Frank Sugeno

Early morning: sheets of treacherous ice to navigate. From my seat in chapel I watch shafts of gold light brighten deep in the woods.  The angelus bell poised,  paused, the sister whispers, “here comes the sun.”

I opened Episcopal Lifeyesterday and saw the obituary for Frank Sugeno.  The clipping rests on my chapel prie-dieu now.  Frank was my church history professor for half of a  semester in 1975.  I left mid-way through the semester because of a difficult pregnancy.

Somehow,  in the awful environment of the church before women’s (legitimate) ordination, the faculty at the Seminary of the Southwest made a spiritual home for me in the early autumn of 1975, despite that this embarrassing pregnancy proved to the student-body forces hostile to women’s ordination that women “can’t be priests.” Well, said one faculty member, there’s never really a ‘convenient’ time to get pregnant.” 

I attended the Seminary of the Southwest for only a few weeks, commuting from San Antonio three times a week.  Nevertheless, Paul Coke, knowing I loved Teresa of Avila, introduced me to Edith Stein, and gave me other spiritual reading.  Nell Bellamy understood the pull toward “the edge of  the enclosure” and shared her relationship to a women’s religious community in England.  She arranged for me to meet a visiting Holy Cross brother – and I became an Associate.  Phil Turner and Frank Sugeno designated time and space to create a sense of community for seminary commuters.  Russel Shultz invited me to play the flute from time to time over the next few years.  And Gordon Charlton, the dean, was a loving mentor.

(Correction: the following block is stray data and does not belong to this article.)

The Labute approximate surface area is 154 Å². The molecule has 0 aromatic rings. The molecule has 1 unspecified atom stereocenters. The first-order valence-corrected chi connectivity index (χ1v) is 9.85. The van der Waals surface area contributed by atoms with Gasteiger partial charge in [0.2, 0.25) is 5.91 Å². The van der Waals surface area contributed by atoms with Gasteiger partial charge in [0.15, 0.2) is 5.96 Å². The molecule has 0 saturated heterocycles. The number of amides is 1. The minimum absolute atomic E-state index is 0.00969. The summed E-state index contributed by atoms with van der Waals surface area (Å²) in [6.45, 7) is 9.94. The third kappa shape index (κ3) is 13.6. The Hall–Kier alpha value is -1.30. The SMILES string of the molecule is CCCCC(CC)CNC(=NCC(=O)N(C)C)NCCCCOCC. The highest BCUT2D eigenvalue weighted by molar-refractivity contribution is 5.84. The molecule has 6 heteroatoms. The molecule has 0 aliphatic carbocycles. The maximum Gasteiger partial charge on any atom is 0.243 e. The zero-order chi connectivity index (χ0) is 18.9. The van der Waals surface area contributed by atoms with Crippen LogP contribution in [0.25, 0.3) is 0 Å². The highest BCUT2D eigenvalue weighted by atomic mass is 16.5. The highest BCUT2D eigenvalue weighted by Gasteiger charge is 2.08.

How could all that have happened in a few week’s time?  Because of those extraordinary people in that time and place, making a place for me, for all of us in their care. And Frank?  “He became a healing presence in the lives of more people than we will even know.”  Here’s a story no one knows…

Frank Sugeno

Frank Sugeno

In the winter of 1983, eight years after I dropped out of ESSW I needed to prepare for the GOE’s (General Ordination Exams).  I don’t remember what I was doing in Austin, Texas in the winter of 1983, but I visited the seminary, and ran into Frank Sugeno.  Genuinely glad to see me, asking how I was, I expressed my worry that I was facing the GOE’s with no church history.  He invited me into his office to sit, and said, “This is what you need to know.”  Frank Sugeno lectured all afternoon for me, personally, to help me prepare for my exams.

A memory…  Once during that fall of 1975 Frank sat, arms crossed, during a chapel service.  He didn’t stand, or sing, or pray.  He just sat.  After worship a cluster of students surrounded him, full of concern.  “Why?  Why didn’t you pray or sing or stand?”  Frank replied, “Sometimes it is just enough to be here.”

How many times throughout my life I have been comforted and consoled and emboldened by that memory!

I cried when I saw Frank’s obituary. So odd –  so long ago, so far away those times.   The seminary website posted the sermon Phil Turner preached at Frank’s funeral.  I cried again.  Some highlights from the extraordinarily true and beautiful sermon:  

His ability to understand and value the peculiarities of each of our lives is in part due to the peculiarity of his own.   …